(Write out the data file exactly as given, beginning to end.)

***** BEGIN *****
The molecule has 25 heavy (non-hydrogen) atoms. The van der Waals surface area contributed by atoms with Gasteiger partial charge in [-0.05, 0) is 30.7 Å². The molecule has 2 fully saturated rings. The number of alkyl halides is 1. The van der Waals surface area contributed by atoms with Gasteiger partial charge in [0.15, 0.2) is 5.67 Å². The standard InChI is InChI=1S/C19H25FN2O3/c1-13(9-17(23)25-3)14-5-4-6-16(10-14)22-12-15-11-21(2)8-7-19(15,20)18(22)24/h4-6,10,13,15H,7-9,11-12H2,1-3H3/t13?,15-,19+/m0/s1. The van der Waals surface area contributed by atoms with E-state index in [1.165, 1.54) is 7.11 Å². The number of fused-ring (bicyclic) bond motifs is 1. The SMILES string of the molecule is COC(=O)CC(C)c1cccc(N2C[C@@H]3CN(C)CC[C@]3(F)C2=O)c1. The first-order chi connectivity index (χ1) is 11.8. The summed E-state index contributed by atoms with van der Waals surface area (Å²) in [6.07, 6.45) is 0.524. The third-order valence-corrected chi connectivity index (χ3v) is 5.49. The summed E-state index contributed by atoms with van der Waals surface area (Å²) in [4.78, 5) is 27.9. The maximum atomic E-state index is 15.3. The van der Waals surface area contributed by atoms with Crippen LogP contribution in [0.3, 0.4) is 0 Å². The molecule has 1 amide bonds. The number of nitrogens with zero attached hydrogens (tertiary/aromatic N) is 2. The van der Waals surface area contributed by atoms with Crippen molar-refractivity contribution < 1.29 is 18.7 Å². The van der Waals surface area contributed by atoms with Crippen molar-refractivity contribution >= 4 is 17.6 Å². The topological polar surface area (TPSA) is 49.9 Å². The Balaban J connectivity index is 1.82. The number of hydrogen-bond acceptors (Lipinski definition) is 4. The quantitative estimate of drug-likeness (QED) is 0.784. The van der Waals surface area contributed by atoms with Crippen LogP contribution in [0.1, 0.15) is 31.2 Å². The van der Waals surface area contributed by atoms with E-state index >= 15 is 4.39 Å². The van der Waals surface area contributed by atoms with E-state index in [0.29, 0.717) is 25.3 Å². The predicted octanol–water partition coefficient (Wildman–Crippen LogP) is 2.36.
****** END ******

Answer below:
The molecule has 25 heavy (non-hydrogen) atoms. The van der Waals surface area contributed by atoms with Gasteiger partial charge in [-0.05, 0) is 30.7 Å². The molecule has 2 fully saturated rings. The number of alkyl halides is 1. The van der Waals surface area contributed by atoms with Gasteiger partial charge in [0.15, 0.2) is 5.67 Å². The standard InChI is InChI=1S/C19H25FN2O3/c1-13(9-17(23)25-3)14-5-4-6-16(10-14)22-12-15-11-21(2)8-7-19(15,20)18(22)24/h4-6,10,13,15H,7-9,11-12H2,1-3H3/t13?,15-,19+/m0/s1. The van der Waals surface area contributed by atoms with E-state index in [1.165, 1.54) is 7.11 Å². The number of fused-ring (bicyclic) bond motifs is 1. The SMILES string of the molecule is COC(=O)CC(C)c1cccc(N2C[C@@H]3CN(C)CC[C@]3(F)C2=O)c1. The first-order chi connectivity index (χ1) is 11.8. The summed E-state index contributed by atoms with van der Waals surface area (Å²) in [6.07, 6.45) is 0.524. The third-order valence-corrected chi connectivity index (χ3v) is 5.49. The summed E-state index contributed by atoms with van der Waals surface area (Å²) in [4.78, 5) is 27.9. The maximum atomic E-state index is 15.3. The van der Waals surface area contributed by atoms with Crippen LogP contribution in [0.3, 0.4) is 0 Å². The molecule has 1 amide bonds. The number of nitrogens with zero attached hydrogens (tertiary/aromatic N) is 2. The van der Waals surface area contributed by atoms with Crippen molar-refractivity contribution < 1.29 is 18.7 Å². The van der Waals surface area contributed by atoms with Crippen molar-refractivity contribution >= 4 is 17.6 Å². The topological polar surface area (TPSA) is 49.9 Å². The Balaban J connectivity index is 1.82. The number of hydrogen-bond acceptors (Lipinski definition) is 4. The quantitative estimate of drug-likeness (QED) is 0.784. The van der Waals surface area contributed by atoms with Crippen LogP contribution in [0.1, 0.15) is 31.2 Å². The van der Waals surface area contributed by atoms with E-state index >= 15 is 4.39 Å². The van der Waals surface area contributed by atoms with E-state index in [0.29, 0.717) is 25.3 Å². The predicted octanol–water partition coefficient (Wildman–Crippen LogP) is 2.36.